The coronavirus is edging closer to global pandemic status. Meanwhile, Wall St’s confidence slides, the global tourism economy takes a hit, and serious questions emerge about the level of preparedness of major countries.
By the numbers
- For the first time since the start of the outbreak, there are more new cases of COVID-19 outside of China than in, the World Health Organisation said yesterday.
- According to the latest figures (they change by the minute), 81,322 have been infected worldwide, with 2770 deaths.
- The reported mortality rate is dramatically higher in Iran (14%) than elsewhere (about 1% globally and 2% in Wuhan), but this could be because of reporting problems.
- Despite worldwide spread, China has reported an 80% drop in new cases over the last two weeks — but experts warn this figure may be a result of new recording practices, and a product of Xi Jinping’s desire to restart the economy.
- After initially brushing off fears, investors are getting spooked. On Monday, the S&P 500 fell over 3%, its worst single day slide in two years, while European stocks have fallen nearly 7% in the last week.
- Risk analysts Moody’s Analytics yesterday predicted a 40% chance the virus would evolve into a global pandemic, making a global recession likely.
- Tourism has already taken a hit — visitors to France have fallen 30-40%, airlines are anticipating a $28 billion loss in revenue this year, while countries in South East Asia reliant on Chinese tourists are expected to lose $3 billion.
Reaching new ground
The spikes in COVID-19 cases in Iran and Italy have led to the spread of the virus into new countries.
A Brazilian man returning from a business trip in Italy has tested positive, the first known case in all Latin America. In the last 24 hours, Georgia, Norway, Romania and Algeria all recorded their first cases.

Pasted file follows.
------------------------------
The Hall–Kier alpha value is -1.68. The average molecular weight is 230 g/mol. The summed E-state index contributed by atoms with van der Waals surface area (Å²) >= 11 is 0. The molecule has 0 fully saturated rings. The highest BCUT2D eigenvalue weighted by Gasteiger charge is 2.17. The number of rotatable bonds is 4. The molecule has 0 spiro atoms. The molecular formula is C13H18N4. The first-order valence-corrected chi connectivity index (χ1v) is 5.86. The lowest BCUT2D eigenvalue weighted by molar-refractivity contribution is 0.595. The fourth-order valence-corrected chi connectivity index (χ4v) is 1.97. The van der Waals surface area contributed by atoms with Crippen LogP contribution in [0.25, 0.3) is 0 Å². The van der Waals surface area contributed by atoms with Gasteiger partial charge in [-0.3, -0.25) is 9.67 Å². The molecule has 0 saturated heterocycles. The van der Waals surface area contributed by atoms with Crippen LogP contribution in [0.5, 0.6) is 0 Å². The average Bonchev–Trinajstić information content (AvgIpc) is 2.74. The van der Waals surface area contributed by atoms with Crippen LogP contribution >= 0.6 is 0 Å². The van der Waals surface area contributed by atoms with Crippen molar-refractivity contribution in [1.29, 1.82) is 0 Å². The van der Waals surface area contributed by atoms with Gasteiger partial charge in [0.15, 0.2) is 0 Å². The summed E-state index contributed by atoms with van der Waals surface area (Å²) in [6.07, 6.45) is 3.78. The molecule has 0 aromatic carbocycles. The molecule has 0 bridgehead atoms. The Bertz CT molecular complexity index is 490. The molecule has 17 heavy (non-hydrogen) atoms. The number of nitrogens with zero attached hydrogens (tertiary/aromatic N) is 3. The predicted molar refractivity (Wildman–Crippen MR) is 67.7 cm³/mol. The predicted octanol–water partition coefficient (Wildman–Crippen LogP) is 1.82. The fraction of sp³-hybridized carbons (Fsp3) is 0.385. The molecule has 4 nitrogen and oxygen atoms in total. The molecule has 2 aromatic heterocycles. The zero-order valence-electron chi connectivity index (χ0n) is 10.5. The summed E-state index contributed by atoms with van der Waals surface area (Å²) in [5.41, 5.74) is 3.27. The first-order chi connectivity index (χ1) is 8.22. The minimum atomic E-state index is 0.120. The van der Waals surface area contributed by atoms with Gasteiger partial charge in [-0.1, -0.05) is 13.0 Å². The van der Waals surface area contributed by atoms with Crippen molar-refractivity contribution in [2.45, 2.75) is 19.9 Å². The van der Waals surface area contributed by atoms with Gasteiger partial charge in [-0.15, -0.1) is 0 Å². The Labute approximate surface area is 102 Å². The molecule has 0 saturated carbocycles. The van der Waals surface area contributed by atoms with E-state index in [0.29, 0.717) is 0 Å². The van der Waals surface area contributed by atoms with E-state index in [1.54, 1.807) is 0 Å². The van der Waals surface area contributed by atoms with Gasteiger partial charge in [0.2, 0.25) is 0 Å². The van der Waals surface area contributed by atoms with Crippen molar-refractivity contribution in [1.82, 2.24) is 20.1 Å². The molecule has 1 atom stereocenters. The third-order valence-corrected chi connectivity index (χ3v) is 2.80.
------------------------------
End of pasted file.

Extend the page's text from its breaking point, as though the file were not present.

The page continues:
But Indonesia has still recorded no cases, despite its close tourism ties to China, leading to concerns that the world’s fourth-most-populated country is seriously under-prepared.
America leads from behind
As the outbreak gets closer to a pandemic, there are serious questions about the Trump administration’s preparedness.
The US has been sluggish in testing people, in part because the Centre for Disease Control (CDC) distributed faulty testing kits.
After flip-flopping over whether to nominate a separate “coronavirus czar”, Trump put his Vice President Mike Pence in charge of leading the response. Critics immediately pointed to Pence’s failure to curb an HIV outbreak in Indiana when he was governor.
The administration has recently cut funding to the CDC, and narrowed its global epidemic work two years ago. But never fear — this week Trump boasted that the US was “in great shape”, and blamed “Fake News” for spreading fear about the virus.